Last month NFIB put out a useless bit of propaganda masquerading as a study that claimed Obamacare would force small business to drop their health insurance coverage. On Twitter, I summed all that up by saying that the NFIB was putting out a fake study full of lies, and they replied, “The study was based on responses of real small-business owners – but don’t take our word for it,” so I did.
And what a load of hooey.
The president swore his health care overhaul wouldn’t cause any American to lose insurance coverage. Once again, that statement has been shown to be an empty promise. Some might even call it a lie.
Yes, of course. It’s OK to say that the President has lied, but to accuse the NFIB of lying is out of bounds, even when their survey is contradicted by those stubborn things called facts. The crux of their survey of small business owners is that a minority of small businesses plan to drop employee coverage.
While one in eight small businesses say they expect their employee plans will be eliminated, nearly one in five (19.6%) say they anticipate making “major changes” in their plans when they come up for renewal.
More than a third (35%) of those expecting to make changes said the shifts will include reduced benefits and greater financial contributions from their workers.
I don’t doubt that many small business people think that The problem with their survey is that it predicts behavior directly contradicted by what small businesses are now doing.
The noted liberal muckraking bastards at Forbes quoted a study by those pinko Commie bastards at Kaiser that real small businesses were adding coverage for their employees–and doing so voluntarily, well in advance of the 2014 mandatory deadline. Apparently the tax incentives included Obamacare work.
How significant is the impact? While we won’t have full national numbers until small businesses file their 2010 tax returns this April, the anecdotal evidence is as meaningful as it is unexpected.
United Health Group, Inc., the nation’s largest health insurer, added 75,000 new customers working in businesses with fewer than 50 employees.
Coventry Health Care, Inc., a large provider of health insurance to small businesses, added 115,000 new workers in 2010 representing an 8% jump.
Blue Cross Blue Shield of Kansas City, the largest health insurer in the Kansas City, Mo. area, reports an astounding 58% increase in the number of small businesses purchasing coverage in their area since April, 2010-one month after the health care reform legislation became law.
The particularly galling aspect of this as it relates to the NFIB “study” is that these numbers were coming in January 2011, months before the study. Either the sample of the opinion poll missed the actual behavior of small businesses entirely, or they were out to prove a point.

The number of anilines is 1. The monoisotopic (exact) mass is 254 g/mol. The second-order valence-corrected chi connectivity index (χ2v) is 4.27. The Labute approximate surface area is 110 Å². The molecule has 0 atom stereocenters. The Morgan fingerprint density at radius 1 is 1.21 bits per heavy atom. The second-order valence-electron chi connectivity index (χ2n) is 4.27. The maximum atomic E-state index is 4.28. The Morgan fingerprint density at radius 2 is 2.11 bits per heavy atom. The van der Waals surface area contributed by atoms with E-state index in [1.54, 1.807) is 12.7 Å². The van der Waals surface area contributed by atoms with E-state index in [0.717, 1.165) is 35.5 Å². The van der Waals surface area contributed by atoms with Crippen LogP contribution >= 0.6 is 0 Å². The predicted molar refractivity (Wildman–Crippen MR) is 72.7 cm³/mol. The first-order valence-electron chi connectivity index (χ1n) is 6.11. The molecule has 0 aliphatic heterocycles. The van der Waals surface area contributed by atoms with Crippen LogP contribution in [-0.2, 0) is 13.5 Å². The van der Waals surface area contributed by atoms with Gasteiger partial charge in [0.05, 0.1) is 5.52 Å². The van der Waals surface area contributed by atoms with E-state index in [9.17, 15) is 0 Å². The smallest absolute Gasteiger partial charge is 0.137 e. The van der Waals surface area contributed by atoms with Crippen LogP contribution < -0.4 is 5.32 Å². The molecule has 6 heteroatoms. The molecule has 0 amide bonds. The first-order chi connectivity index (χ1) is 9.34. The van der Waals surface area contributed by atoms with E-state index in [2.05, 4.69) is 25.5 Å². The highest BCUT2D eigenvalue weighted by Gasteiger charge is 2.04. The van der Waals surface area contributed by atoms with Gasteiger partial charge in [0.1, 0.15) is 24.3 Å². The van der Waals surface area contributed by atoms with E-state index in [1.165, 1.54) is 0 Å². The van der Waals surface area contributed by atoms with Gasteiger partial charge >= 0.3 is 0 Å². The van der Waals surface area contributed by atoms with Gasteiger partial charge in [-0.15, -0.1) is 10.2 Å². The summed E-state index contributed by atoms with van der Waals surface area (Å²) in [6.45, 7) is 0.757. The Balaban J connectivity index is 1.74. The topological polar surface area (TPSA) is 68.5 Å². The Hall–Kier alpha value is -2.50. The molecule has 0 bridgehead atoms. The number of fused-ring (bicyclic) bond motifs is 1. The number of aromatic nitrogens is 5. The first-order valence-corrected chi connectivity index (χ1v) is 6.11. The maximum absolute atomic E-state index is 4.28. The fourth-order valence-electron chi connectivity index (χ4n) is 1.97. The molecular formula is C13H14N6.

That’s the sham. Here’s the wow. Not only are small business increasing their health insurance coverage, but the Affordable Care Act is reducing the number of the uninsured.
And they are precisely the uninsured that we want– the young people who tend not to get sick.
The provision of the law that permits young adults under 26, long the largest uninsured demographic in the country, to remain on their parents’ health insurance program resulted in at least 600,000 newly insured Americans during the first quarter of 2011.
Wellpoint, the nation’s largest publicly traded health insurer with some 34 million customers, reports adding 280,000 new members in the first three months of 2011.
Add in the results of some of the other large health insurers including Aetna, who added just short of 100,000 newly insured to their customer base, Kaiser Permanente’s additional 90,000, and Highmark’s 72,000 new customers, and we begin to sense our health insurance pools are filling up with some badly needed young blood.
The Health & Human Services Department had estimated that the changes in the law would result in about 1.2 million new enrollees in 2011. However, according to Aaron Smith, the executive director of a Washington based non-profit that advocates for the young, it now looks as if that number will be exceeded.
Obamacare is working, despite what politically conservative groups would have us believe. Obama’s not lying. He’s right.
Richard Ungar of Forbes, who has been beating this drum all year, deserves the last word:
If you’re all about beating up on President Obama, you can conveniently forget this bit of data as if it never really happened. However, if your interest is to make health care available to more Americans, this should be a happy day for you – no matter what your ideological beliefs.